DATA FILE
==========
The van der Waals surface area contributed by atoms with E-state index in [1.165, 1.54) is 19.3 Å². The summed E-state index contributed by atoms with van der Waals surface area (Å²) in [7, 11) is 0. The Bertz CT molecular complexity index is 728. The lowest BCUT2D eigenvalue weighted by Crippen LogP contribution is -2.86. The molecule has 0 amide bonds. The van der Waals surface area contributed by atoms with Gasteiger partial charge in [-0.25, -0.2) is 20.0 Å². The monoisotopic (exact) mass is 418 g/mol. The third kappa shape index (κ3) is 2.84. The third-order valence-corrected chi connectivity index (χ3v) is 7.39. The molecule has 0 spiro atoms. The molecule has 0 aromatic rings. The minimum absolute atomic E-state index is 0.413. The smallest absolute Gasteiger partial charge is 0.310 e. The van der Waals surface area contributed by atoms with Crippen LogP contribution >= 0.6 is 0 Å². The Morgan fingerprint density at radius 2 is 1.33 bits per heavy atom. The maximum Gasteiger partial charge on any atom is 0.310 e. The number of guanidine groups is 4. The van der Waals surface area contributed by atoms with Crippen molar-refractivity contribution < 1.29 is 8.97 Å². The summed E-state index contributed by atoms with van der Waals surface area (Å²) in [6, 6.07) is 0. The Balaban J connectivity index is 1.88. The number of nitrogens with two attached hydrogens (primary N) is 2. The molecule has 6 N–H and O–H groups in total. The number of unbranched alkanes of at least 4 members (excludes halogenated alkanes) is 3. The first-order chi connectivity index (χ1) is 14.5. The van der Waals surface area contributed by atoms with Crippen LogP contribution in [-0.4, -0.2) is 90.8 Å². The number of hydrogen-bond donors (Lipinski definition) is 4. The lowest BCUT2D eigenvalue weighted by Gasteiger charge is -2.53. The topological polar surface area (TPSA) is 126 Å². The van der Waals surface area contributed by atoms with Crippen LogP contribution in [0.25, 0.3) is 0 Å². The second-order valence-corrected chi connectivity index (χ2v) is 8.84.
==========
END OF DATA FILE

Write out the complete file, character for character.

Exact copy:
The van der Waals surface area contributed by atoms with E-state index in [1.165, 1.54) is 19.3 Å². The summed E-state index contributed by atoms with van der Waals surface area (Å²) in [7, 11) is 0. The Bertz CT molecular complexity index is 728. The lowest BCUT2D eigenvalue weighted by Crippen LogP contribution is -2.86. The molecule has 0 amide bonds. The van der Waals surface area contributed by atoms with Gasteiger partial charge in [-0.25, -0.2) is 20.0 Å². The monoisotopic (exact) mass is 418 g/mol. The third kappa shape index (κ3) is 2.84. The third-order valence-corrected chi connectivity index (χ3v) is 7.39. The molecule has 0 spiro atoms. The molecule has 0 aromatic rings. The minimum absolute atomic E-state index is 0.413. The smallest absolute Gasteiger partial charge is 0.310 e. The van der Waals surface area contributed by atoms with Crippen LogP contribution >= 0.6 is 0 Å². The Morgan fingerprint density at radius 2 is 1.33 bits per heavy atom. The maximum Gasteiger partial charge on any atom is 0.310 e. The number of guanidine groups is 4. The van der Waals surface area contributed by atoms with Crippen molar-refractivity contribution < 1.29 is 8.97 Å². The summed E-state index contributed by atoms with van der Waals surface area (Å²) in [6, 6.07) is 0. The Balaban J connectivity index is 1.88. The number of nitrogens with two attached hydrogens (primary N) is 2. The molecule has 6 N–H and O–H groups in total. The number of unbranched alkanes of at least 4 members (excludes halogenated alkanes) is 3. The first-order chi connectivity index (χ1) is 14.5. The van der Waals surface area contributed by atoms with Crippen LogP contribution in [-0.4, -0.2) is 90.8 Å². The number of hydrogen-bond donors (Lipinski definition) is 4. The lowest BCUT2D eigenvalue weighted by Gasteiger charge is -2.53. The topological polar surface area (TPSA) is 126 Å². The van der Waals surface area contributed by atoms with Crippen LogP contribution in [0.25, 0.3) is 0 Å². The second-order valence-corrected chi connectivity index (χ2v) is 8.84.